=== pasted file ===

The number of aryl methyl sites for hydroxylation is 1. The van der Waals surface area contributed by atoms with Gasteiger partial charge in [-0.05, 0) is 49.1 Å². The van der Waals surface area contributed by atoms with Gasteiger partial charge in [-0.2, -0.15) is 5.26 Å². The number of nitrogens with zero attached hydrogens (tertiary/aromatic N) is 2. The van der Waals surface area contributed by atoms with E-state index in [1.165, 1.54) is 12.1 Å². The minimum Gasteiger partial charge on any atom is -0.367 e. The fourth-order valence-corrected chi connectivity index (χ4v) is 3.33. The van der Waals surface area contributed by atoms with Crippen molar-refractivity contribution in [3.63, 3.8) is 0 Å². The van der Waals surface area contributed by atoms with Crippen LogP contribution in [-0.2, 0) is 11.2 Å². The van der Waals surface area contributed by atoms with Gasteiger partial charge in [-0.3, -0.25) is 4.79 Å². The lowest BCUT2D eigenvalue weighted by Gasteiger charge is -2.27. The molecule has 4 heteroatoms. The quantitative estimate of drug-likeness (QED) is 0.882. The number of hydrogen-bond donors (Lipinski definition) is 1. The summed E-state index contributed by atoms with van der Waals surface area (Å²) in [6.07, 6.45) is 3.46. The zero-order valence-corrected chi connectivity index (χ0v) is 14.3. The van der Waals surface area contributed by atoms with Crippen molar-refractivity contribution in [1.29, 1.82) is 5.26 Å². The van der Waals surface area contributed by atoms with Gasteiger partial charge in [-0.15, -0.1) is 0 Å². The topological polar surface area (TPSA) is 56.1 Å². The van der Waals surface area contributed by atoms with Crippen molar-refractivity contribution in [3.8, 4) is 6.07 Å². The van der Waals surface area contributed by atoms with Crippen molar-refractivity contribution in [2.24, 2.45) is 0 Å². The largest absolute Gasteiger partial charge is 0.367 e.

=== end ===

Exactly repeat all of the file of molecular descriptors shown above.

The number of aryl methyl sites for hydroxylation is 1. The van der Waals surface area contributed by atoms with Gasteiger partial charge in [-0.05, 0) is 49.1 Å². The van der Waals surface area contributed by atoms with Gasteiger partial charge in [-0.2, -0.15) is 5.26 Å². The number of nitrogens with zero attached hydrogens (tertiary/aromatic N) is 2. The van der Waals surface area contributed by atoms with E-state index in [1.165, 1.54) is 12.1 Å². The minimum Gasteiger partial charge on any atom is -0.367 e. The fourth-order valence-corrected chi connectivity index (χ4v) is 3.33. The van der Waals surface area contributed by atoms with Crippen molar-refractivity contribution in [3.63, 3.8) is 0 Å². The van der Waals surface area contributed by atoms with Crippen LogP contribution in [-0.2, 0) is 11.2 Å². The van der Waals surface area contributed by atoms with Gasteiger partial charge in [-0.3, -0.25) is 4.79 Å². The lowest BCUT2D eigenvalue weighted by Gasteiger charge is -2.27. The molecule has 4 heteroatoms. The quantitative estimate of drug-likeness (QED) is 0.882. The number of hydrogen-bond donors (Lipinski definition) is 1. The summed E-state index contributed by atoms with van der Waals surface area (Å²) in [6.07, 6.45) is 3.46. The zero-order valence-corrected chi connectivity index (χ0v) is 14.3. The van der Waals surface area contributed by atoms with Crippen molar-refractivity contribution in [1.29, 1.82) is 5.26 Å². The van der Waals surface area contributed by atoms with Gasteiger partial charge in [-0.15, -0.1) is 0 Å². The topological polar surface area (TPSA) is 56.1 Å². The van der Waals surface area contributed by atoms with Crippen molar-refractivity contribution in [3.8, 4) is 6.07 Å². The van der Waals surface area contributed by atoms with Crippen molar-refractivity contribution in [2.24, 2.45) is 0 Å². The largest absolute Gasteiger partial charge is 0.367 e.